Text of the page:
Changes in Achievement Inequality in Brazil, 2007-2017
Since student achievement is related to educational attainment and to adult earnings, there is considerable interest in within-country achievement gaps between different social class groups and how they change over time. In this paper, analyze academic achievement gaps over a ten-year period in Brazil. Our results suggest that social class inequality in public school student achievement on the SAEB national test increased significantly among Brazilian 5th graders in the period 2007-2017, and that all of this increase was before 2013--indeed, most between 2011 and 2013. To the contrary, social class achievement inequality among 9th graders barely increased in 2007-2017, and that small increase appears to have occurred mainly in earlier years. In addition to describing these changes, we attempt to understand whether increased achievement inequality among 5th graders were the result of increased inequality among municipalities, schools, or mainly within schools.
About Martin Carnoy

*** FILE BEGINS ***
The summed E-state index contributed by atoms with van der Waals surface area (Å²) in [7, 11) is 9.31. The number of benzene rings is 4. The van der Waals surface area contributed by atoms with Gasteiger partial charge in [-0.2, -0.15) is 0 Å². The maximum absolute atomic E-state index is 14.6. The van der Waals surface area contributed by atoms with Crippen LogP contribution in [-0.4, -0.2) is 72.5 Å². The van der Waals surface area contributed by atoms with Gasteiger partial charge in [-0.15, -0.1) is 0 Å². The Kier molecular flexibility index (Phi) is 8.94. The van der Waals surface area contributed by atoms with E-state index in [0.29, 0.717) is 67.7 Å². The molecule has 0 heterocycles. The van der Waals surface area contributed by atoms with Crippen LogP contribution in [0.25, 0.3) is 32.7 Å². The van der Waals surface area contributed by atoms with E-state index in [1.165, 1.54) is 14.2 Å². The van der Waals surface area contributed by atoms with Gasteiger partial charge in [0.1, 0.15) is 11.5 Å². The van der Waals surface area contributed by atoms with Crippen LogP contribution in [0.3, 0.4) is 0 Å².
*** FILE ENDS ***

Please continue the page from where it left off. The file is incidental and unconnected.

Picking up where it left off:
Martin Carnoy is Vida Jacks Professor at the Stanford University School of Education. He has also worked as consultant to the World Bank, the Inter-American Development Bank, the Asian Development Bank, UNESCO, the Organization for Economic Cooperation and Development (OECD), UNICEF, and the International Labor Organization. Carnoy is a fellow of the National and International Academy of Education and the former president of the Comparative and International Education Society. Much of his work is comparative and international, and investigates the impact of global economic and social change on the way educational systems are organized. He has authored more than thirty books, including the acclaimed “Cuba's Academic Advantage.” Carnoy and colleagues from South Africa and Botswana have recently published an innovative study on primary schooling in southern Africa, The Low Achievement Trap. He is currently completing a book on higher educational change in the large developing countries—Brazil, Russia, India, and China—known as the BRICs. He first did research in Brazil in the 1960s as part of a four-year project on the Latin American free trade area at the Brookings Institution and University of São Paulo. Carnoy has lectured at Brazilian universities, including the Federal University of Bahia in 1985. He has done extensive studies on Brazilian education and policies such as the Education Development Plan (PDE, Plano de Desenvolvimento da Educação).